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People are at the heart of every successful business initiative. At TEKsystems, an Allegis Group company, we understand people. Every year we deploy more than 80,000 IT professionals at 6,000 client sites across North America, Europe and Asia. Our deep insights into IT human capital management enable us to help our clients achieve their business goals–while optimizing their IT workforce strategies. We provide IT staffing solutions and IT services to help our clients plan, build and run their critical business initiatives. Through our range of quality-focused delivery models, we meet our clients where they are, and take them where they want to go, the way they want to get there.
HANOVER, MD – January 24, 2012 –TEKsystems®, a leading provider of IT staffing solutions, IT talent management expertise and IT services, today announced recent findings from its quarterly IT Professional Perspectives Survey (ITPPS). This quarter’s survey investigates effective sourcing strategies by examining how IT professionals look for jobs, what challenges they face and what makes certain IT job opportunities stand out. The survey reflects the views of 2,424 IT professionals in the fourth quarter of 2011.
The Job Search Starts with Self-Awareness
IT professionals report the number one action they take when considering a career change is to reassess their skills, goals and interests. Following this self-assessment, they begin searching online job boards and company websites for available job opportunities, with 96% utilizing online job boards. Once potential opportunities are identified, the majority of IT professionals (72%) begin networking with professional communities outside of their current company and researching industries with high demand for IT talent.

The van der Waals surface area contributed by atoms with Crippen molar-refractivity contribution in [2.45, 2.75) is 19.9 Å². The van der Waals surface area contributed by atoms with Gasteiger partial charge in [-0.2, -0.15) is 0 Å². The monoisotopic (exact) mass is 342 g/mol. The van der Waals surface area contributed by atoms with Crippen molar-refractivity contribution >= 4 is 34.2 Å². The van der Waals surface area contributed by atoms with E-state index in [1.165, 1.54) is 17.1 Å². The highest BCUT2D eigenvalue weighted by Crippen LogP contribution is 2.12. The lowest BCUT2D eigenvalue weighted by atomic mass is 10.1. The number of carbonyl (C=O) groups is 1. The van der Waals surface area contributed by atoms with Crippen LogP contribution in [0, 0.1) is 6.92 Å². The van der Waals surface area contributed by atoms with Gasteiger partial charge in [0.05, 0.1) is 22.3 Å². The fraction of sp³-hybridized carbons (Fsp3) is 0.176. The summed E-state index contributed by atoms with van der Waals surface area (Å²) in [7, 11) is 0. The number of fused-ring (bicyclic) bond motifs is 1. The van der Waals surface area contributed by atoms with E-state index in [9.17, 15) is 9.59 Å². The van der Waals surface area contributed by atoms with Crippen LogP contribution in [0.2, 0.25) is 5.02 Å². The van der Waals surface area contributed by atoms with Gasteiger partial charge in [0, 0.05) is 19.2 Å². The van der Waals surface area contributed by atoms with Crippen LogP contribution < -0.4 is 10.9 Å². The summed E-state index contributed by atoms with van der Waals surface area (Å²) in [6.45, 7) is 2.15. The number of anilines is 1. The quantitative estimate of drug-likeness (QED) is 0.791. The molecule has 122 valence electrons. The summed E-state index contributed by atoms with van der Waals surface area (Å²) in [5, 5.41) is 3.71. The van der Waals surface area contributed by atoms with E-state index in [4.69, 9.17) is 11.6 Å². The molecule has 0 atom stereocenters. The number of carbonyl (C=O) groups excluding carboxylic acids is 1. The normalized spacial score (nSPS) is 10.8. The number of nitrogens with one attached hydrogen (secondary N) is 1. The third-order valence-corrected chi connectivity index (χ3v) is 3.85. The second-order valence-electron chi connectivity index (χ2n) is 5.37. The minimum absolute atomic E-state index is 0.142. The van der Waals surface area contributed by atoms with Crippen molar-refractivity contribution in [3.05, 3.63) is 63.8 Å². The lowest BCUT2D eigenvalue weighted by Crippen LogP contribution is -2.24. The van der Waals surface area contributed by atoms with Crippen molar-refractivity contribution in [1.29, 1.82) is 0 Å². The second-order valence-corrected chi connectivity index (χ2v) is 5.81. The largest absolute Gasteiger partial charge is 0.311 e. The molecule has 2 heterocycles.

“As IT professionals go through their own process of job searching, organizations should go through a similar self-evaluation to determine what skills, knowledge and abilities enable people to excel within their organization,” says TEKsystems Director, Rachel Russell. “Job boards are the quickest way for IT professionals to feel like they’re getting out there and searching for a job. But given that so many people are on the job boards, it’s a hard place to stand out. Job boards also present challenges to employers due to the abundance of resumes and the tendency for skill exaggeration on resumes. The unrivaled leader in terms of effective job search tactics is networking. Credible referrals from people you trust are the best avenue to a new job that’s a truly good fit.”
The Most Trusted Resources Address Key Job Search Challenges
IT professionals primarily look for clear and realistic views of a job opportunity and feedback throughout the hiring process—91% and 88% of respondents, respectively, say these two pieces of information are helpful in attracting them to an opportunity. Additionally, 68% of IT professionals indicate that obtaining feedback throughout the hiring process is the most difficult challenge they face when looking for a new job.
When asked who they consult with most frequently during the job search process, 59% of IT professionals report the number one resource they confer with is a recruiter, followed by colleagues (54%), friends (53%) and their networking communities (46%).